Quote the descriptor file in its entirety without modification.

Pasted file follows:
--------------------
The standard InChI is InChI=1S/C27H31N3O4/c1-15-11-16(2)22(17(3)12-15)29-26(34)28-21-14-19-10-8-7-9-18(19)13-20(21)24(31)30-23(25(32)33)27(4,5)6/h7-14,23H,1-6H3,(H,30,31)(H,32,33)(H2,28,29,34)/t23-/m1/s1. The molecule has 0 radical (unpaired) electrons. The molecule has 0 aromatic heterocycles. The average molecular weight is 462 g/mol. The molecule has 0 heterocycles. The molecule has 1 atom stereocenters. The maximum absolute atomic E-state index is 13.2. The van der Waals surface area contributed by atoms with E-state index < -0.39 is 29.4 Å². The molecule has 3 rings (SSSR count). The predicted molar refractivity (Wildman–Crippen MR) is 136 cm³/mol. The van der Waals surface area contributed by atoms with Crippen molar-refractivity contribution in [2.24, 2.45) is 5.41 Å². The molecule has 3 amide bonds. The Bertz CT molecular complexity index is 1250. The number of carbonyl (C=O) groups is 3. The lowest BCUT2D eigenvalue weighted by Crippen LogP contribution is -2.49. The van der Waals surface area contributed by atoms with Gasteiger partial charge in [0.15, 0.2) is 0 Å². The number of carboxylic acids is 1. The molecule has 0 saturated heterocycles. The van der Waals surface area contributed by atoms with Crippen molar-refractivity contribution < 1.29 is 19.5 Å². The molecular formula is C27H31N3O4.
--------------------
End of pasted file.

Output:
The standard InChI is InChI=1S/C27H31N3O4/c1-15-11-16(2)22(17(3)12-15)29-26(34)28-21-14-19-10-8-7-9-18(19)13-20(21)24(31)30-23(25(32)33)27(4,5)6/h7-14,23H,1-6H3,(H,30,31)(H,32,33)(H2,28,29,34)/t23-/m1/s1. The molecule has 0 radical (unpaired) electrons. The molecule has 0 aromatic heterocycles. The average molecular weight is 462 g/mol. The molecule has 0 heterocycles. The molecule has 1 atom stereocenters. The maximum absolute atomic E-state index is 13.2. The van der Waals surface area contributed by atoms with E-state index < -0.39 is 29.4 Å². The molecule has 3 rings (SSSR count). The predicted molar refractivity (Wildman–Crippen MR) is 136 cm³/mol. The van der Waals surface area contributed by atoms with Crippen molar-refractivity contribution in [2.24, 2.45) is 5.41 Å². The molecule has 3 amide bonds. The Bertz CT molecular complexity index is 1250. The number of carbonyl (C=O) groups is 3. The lowest BCUT2D eigenvalue weighted by Crippen LogP contribution is -2.49. The van der Waals surface area contributed by atoms with Gasteiger partial charge in [0.15, 0.2) is 0 Å². The number of carboxylic acids is 1. The molecule has 0 saturated heterocycles. The van der Waals surface area contributed by atoms with Crippen molar-refractivity contribution < 1.29 is 19.5 Å². The molecular formula is C27H31N3O4.